Wine and the community

There are very few real connoiseurs of wine in India, simply because good wines are rarely available here, and when they are to be found (generally in five-star hotels), they are too pricey to warrant frequent consumption. Unlike the heart, frequent consumption of wine does make the palate (and the nose) stronger - many wine experts abroad sample (not drink) 30 plus wines daily, which enables them to develop a keen sensitivity to the good, the bad, and the ugly.

But there's hope: small groups of wine lovers have sprung up in the metro cities of Delhi, Mumbai and Bengaluru, who know their wines and get together frequently to understand and appreciate wines from different parts of the world. There's Sanjay Menon in Mumbai, whose knowledge of wines is second to none, and who has been hosting tastings at his elegant home for the last 15 years. There's the Sommelier India Wine Magazine wine panel in Delhi that gets together about once a month to check out wines from both India and overseas. And then there's The Wine Connoisseurs of Bengaluru, who meet once a month at different establishments to sample and discuss the wines each person brings for the evening: they pair food with the wines (rather than the other way round), and the table is limited to eight participants - never mind that by the end of the evening each person would have quaffed a full bottle!

The Wine Connoisseurs of Bengaluru actually started some years ago, when Anthony Corbaz came down from Argentina on transfer and managed to bring in enough good wines to last him his expected two-year tenure. The others in the original group included Devesh Agarwal, Abhay Kewadkar (the head of Four Seasons wines), and yours truly.

The group was revived a year ago by Agarwal and foodie Chetan Kamani. The new model involves getting together at restaurants where wines are the focus, and whose chefs are asked to develop the menu around the wines - which is more difficult than it sounds. The first few events were at the Sanctum Club, whose partner Baba Chandok generously laid out 5-course meals at a pittance to help get the group going; other locations have included the Novotel hotel, Caperberry, Hunan Chinese restaurant, and even the signature Le Cirque PDR at the Leela Palace hotel.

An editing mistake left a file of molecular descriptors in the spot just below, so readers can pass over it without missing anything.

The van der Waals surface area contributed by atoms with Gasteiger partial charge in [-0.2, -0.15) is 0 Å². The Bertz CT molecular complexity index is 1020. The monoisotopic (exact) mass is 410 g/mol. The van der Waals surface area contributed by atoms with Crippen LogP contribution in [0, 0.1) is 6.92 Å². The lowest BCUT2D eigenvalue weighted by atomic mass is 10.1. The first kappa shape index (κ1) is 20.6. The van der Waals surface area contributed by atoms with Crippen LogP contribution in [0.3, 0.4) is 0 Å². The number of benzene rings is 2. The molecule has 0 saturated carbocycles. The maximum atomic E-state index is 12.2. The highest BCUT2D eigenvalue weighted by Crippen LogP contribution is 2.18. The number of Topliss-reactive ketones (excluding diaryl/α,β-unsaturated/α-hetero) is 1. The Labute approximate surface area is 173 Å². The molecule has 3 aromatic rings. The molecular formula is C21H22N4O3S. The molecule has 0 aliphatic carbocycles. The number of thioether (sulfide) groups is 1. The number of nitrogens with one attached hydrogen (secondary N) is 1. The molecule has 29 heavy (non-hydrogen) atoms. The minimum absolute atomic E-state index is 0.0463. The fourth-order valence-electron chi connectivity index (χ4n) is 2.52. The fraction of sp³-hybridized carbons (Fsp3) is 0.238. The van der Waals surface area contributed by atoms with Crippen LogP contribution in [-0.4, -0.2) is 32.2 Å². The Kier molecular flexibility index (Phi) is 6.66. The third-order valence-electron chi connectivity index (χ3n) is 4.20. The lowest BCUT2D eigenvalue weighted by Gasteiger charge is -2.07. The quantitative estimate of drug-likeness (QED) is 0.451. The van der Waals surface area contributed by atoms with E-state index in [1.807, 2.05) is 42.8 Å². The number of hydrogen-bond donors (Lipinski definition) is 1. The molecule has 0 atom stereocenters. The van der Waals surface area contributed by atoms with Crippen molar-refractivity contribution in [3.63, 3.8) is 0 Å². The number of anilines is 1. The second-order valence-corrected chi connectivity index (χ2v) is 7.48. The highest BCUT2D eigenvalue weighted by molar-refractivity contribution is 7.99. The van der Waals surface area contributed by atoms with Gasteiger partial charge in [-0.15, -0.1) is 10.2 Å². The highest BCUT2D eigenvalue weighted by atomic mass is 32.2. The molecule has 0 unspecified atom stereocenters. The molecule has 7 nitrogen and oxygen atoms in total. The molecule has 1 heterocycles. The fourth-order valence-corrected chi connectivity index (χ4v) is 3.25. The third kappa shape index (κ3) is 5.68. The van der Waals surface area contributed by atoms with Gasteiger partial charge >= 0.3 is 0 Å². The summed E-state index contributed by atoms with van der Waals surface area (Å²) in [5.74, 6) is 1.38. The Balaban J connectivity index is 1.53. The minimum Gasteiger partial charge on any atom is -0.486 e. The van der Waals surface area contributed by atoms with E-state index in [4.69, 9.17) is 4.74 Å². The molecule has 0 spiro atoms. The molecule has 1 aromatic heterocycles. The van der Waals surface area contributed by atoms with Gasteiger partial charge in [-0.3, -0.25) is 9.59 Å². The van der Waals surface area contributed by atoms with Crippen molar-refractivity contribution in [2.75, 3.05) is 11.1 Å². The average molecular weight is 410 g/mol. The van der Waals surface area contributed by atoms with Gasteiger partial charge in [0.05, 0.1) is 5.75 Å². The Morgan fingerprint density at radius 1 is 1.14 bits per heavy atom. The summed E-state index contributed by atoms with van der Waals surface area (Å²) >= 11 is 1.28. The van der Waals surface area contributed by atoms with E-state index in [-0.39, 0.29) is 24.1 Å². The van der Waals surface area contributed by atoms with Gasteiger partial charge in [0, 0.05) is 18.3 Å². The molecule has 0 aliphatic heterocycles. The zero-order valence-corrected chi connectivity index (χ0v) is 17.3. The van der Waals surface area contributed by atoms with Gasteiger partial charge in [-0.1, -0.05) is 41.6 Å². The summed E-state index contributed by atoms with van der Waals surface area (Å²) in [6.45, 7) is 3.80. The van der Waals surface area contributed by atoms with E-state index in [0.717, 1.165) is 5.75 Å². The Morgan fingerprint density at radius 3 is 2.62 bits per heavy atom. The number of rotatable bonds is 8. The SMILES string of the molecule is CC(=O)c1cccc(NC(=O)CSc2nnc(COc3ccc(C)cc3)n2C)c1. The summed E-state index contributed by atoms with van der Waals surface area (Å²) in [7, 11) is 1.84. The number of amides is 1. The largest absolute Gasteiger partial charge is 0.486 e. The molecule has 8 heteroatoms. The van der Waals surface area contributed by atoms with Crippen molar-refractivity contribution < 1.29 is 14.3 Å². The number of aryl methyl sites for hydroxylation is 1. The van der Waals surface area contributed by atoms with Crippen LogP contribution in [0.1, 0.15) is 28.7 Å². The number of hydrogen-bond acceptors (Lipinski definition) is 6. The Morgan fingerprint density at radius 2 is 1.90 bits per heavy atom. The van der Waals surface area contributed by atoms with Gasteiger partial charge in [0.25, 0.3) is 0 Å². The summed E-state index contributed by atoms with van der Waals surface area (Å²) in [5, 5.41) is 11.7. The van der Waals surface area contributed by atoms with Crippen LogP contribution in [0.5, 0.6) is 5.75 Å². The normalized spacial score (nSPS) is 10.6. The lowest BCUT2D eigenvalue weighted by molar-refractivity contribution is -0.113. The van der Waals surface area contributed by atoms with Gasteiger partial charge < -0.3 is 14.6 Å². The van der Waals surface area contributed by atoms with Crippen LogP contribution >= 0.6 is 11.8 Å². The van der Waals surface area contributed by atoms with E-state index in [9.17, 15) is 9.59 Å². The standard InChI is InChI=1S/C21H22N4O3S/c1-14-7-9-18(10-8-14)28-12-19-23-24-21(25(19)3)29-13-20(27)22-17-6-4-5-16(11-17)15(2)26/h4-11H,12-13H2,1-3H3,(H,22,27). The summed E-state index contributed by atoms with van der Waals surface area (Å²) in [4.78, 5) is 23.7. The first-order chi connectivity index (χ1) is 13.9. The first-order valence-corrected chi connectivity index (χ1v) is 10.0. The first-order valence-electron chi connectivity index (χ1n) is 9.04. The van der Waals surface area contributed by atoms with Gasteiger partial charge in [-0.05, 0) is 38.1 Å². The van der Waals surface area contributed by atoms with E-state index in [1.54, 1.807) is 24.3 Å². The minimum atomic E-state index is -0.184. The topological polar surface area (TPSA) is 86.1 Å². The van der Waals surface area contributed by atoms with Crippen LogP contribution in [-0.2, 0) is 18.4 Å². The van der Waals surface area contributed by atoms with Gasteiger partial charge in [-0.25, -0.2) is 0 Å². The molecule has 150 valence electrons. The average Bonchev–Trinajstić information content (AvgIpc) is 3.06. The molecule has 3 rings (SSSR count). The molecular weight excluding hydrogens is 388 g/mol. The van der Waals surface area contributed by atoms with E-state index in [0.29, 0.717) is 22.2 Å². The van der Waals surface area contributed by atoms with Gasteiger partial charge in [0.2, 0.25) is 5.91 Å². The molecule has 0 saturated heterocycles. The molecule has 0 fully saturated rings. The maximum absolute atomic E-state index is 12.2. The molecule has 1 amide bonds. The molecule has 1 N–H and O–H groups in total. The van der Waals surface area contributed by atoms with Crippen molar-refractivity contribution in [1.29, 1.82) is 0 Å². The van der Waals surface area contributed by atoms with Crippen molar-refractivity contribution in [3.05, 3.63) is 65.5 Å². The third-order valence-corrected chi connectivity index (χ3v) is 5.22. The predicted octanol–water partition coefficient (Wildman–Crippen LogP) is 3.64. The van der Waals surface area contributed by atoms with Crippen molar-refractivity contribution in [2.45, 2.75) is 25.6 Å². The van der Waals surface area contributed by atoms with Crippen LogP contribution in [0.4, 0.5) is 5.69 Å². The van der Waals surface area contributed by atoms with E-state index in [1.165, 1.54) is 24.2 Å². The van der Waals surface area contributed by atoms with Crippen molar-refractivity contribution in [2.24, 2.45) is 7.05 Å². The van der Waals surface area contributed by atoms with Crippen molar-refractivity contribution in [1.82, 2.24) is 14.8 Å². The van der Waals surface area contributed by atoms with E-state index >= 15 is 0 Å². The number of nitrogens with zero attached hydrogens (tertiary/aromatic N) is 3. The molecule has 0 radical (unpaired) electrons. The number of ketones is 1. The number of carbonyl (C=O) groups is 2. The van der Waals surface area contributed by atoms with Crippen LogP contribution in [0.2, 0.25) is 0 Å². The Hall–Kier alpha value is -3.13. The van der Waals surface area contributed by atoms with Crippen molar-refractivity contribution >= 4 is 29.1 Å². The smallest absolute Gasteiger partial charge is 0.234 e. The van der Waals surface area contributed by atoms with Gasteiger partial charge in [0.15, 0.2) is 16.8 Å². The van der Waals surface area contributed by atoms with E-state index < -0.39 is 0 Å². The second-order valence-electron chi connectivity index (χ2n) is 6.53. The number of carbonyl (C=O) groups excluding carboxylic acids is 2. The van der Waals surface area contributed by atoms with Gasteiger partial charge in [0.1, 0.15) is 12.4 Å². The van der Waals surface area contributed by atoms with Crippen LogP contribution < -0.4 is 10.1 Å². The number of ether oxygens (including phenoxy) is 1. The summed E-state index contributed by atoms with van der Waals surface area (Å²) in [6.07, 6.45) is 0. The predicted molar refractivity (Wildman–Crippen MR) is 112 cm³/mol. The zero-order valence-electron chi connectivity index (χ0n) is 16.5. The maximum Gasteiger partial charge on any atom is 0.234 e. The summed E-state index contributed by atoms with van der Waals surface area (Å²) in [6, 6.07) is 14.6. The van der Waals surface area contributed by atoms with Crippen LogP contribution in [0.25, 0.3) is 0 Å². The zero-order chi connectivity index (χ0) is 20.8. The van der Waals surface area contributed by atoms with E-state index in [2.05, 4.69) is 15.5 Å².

Each wine should not cost below Rs 3,000 at retail, and the person bringing the wine is expected to make a presentation on the winery and the wine - which is discussed and analysed by all before the food course paired with the wine is served.

So the next time you have a wine, tarry a while to sniff/ sip/ savor the stuff - who knows, you might have the makings of a connoisseur inside!

Wines I've been drinking: The Vietti Tre Vigne Barbera d'Alba 2011 (Rs 3,800 in Bengaluru) at the last Wine Connoisseurs' dinner at Caperberry restaurant, last Thusday, paired with Smoked Belgian Pork Belly. Located in the Piedmont region of north-west Italy, the property has been growing wine grapes for over two centuries, but started making their own wines only in the 1940s. The Barbera grape gives a soft, fruity, medium-bodied wine with cherry and vanilla aromas, while the 12 months on oak results in an integrated taste with some complexity and a good finish that completely disguises the 14.5 per cent alcohol level. Lovely!

Cin Cin, as the Italians say. />
Alok Chandra is a Bengaluru-based wine consultant

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